Posted on
  • Hits: 2212

Agressive, not offensive! Test drive of the Subaru BRZ STi

Agressive, not offensive! Test drive of the Subaru BRZ STi

The Subaru BRZ and Toyota 86 is perhaps the most unique collaboration in recent decades. Subaru is well known for its boxer engine and all-wheel drive. Toyota is well known for losing its soul and excitement with concentration on cars designed for A-B use. Subaru's lack of all-wheel drive and Toyota's injection of excitement with not much of a difference between the two has a lot of people talking... and giving their opinion. Here's mine.

When I approach the Subaru BRZ S a smile grows on my face. Shining silver with the black S kit including black STi wheels, it looks aggressive but retains good style unlike the Toyota GT86 Aero styling. STi Docklands expert Dale asks if I'd prefer manual or auto. Manuals are fun and pretty straightforward. Automatic transmissions in sports cars are a great option for suburban and city driving in thick traffic. I was keen to experience how the automatic performs its changes up and down so I chose it.

I press the red STi start button and the engine barks into life. The burble of the optional STi exhaust suggests I'm in for fun. Dale gives me a quick overview of the drive settings; Sport, VSC and TCS and then I'm on my way. I've never been more interested in driving an auto transmission. It’s common knowledge the BRZ is Toyota's 86 and to add to this, the transmission is Lexus technology.

The burble of the engine and exhaust excite me. The seating position is low and looking out across the bonnet with bulging front wheel arches I get the impression this car means business. The seat is completely comfortable and holds my lanky frame well. One of the most annoying situations is trying to hold yourself into a seat when cornering at high speeds. This seat design alleviates this concern.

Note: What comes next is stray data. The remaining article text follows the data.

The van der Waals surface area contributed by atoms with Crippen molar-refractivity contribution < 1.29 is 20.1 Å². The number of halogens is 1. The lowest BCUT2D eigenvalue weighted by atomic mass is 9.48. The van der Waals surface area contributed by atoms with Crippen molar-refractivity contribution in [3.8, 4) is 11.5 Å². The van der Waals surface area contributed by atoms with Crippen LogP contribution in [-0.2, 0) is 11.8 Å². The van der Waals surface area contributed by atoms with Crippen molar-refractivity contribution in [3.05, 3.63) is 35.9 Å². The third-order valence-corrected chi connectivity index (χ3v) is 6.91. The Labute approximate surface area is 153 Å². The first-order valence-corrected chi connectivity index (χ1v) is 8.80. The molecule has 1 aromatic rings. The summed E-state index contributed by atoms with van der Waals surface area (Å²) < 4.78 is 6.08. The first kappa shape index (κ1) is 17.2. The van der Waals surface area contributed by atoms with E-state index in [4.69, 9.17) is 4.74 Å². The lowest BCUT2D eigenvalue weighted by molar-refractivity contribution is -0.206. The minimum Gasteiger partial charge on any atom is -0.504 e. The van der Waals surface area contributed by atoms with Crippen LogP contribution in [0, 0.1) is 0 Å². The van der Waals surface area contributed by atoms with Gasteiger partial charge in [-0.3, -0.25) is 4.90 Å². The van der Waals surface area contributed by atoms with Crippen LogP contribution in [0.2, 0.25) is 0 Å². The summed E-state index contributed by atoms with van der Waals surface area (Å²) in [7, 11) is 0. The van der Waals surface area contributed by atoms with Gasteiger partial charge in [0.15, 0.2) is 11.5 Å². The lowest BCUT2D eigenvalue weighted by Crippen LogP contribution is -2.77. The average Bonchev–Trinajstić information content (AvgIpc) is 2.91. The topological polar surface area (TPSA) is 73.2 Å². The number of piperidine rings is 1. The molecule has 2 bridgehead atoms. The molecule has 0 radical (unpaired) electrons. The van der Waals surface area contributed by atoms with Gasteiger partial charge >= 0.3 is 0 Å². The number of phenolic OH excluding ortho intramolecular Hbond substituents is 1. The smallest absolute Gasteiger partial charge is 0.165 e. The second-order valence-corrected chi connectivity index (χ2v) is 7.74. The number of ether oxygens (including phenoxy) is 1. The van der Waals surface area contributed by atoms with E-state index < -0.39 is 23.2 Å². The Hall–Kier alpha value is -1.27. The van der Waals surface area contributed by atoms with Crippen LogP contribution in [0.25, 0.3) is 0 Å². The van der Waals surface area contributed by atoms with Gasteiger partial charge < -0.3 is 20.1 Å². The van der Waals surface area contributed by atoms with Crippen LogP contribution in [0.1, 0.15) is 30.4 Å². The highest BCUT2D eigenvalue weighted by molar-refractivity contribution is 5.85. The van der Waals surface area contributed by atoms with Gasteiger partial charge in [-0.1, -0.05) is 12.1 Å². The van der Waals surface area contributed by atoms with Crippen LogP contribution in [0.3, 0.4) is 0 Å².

Subaru BRZ STiSubaru BRZ STi

Left foot on the brake pedal, slot the gear selector into D and across into Manual, let the handbrake off and I'm up for some fun. Rolling on automatic idle speed out of Subaru Dockland's car park and it is evident the suspension is tight. At car park speed it’s difficult to assume the level of performance this car holds. I sedately accelerate out of the car park for the U-turn (hairpin to any car enthusiast) on Lorimer St. An immature feeling tries to give me reason to speed into the turn, use the handbrake, steering and accelerator pedal to slide the car around. But I'm a responsible citizen and I don’t know the car yet so this kind of fun will have to wait.

Getting comfortable and confident with this car comes as quickly as the tacho needle moves through the rev range. Side, rear and forward visibility is fine. The way this car is designed; chassis low to the ground, seating position on the floor and extensive legroom makes it a great driver's car.

The engine is responsive and has good power through the rev range. It just wants to keep going. On these urban roads I have to keep myself disciplined. Downshifting as I slow to come to a stop at the red traffic lights, the throttle blips. A real aggressive grunt! It’s an exciting sound and it turns heads too.

This little sports coupe would not be seen as a family car but I wanted to take the wife and kids for a drive. Having a 4 year-old and a 2 year-old means fitting the child seats. Yes, they do fit! Forget the idea of taking a pram or stroller though as the boot is far too small. The kids love the ride and more specifically the little quarter glass between B and C pillar they think was designed with them in mind.

Subaru BRZ STi

 Subaru BRZ STi

The kids are now left behind at Grandma and Grandpa's. Time for touge, the Japanese word for 'mountain pass', through the hills between Selby and Cardinia Reservoir. The car lends itself well to the twisties. I'm not taking any risks on the public road; no big commitments in braking or cornering speed. Steering is responsive and direct. Balance is fine and settled on the undulations of the roadway. The engine? Yeah, still fun.

Anybody who says these cars are seriously underpowered are those kind of people who need power in a straight line because they don’t understand how to commit to a corner. People without an understanding of driving skill. This engine is well balanced and responsive. It’s in tune with the chassis. It would feel at home revving hard highly committed through corners. It needs to run - rally, hill climb, race track. Its awaiting competition.

Blog posted from Macleod VIC, Australia View larger map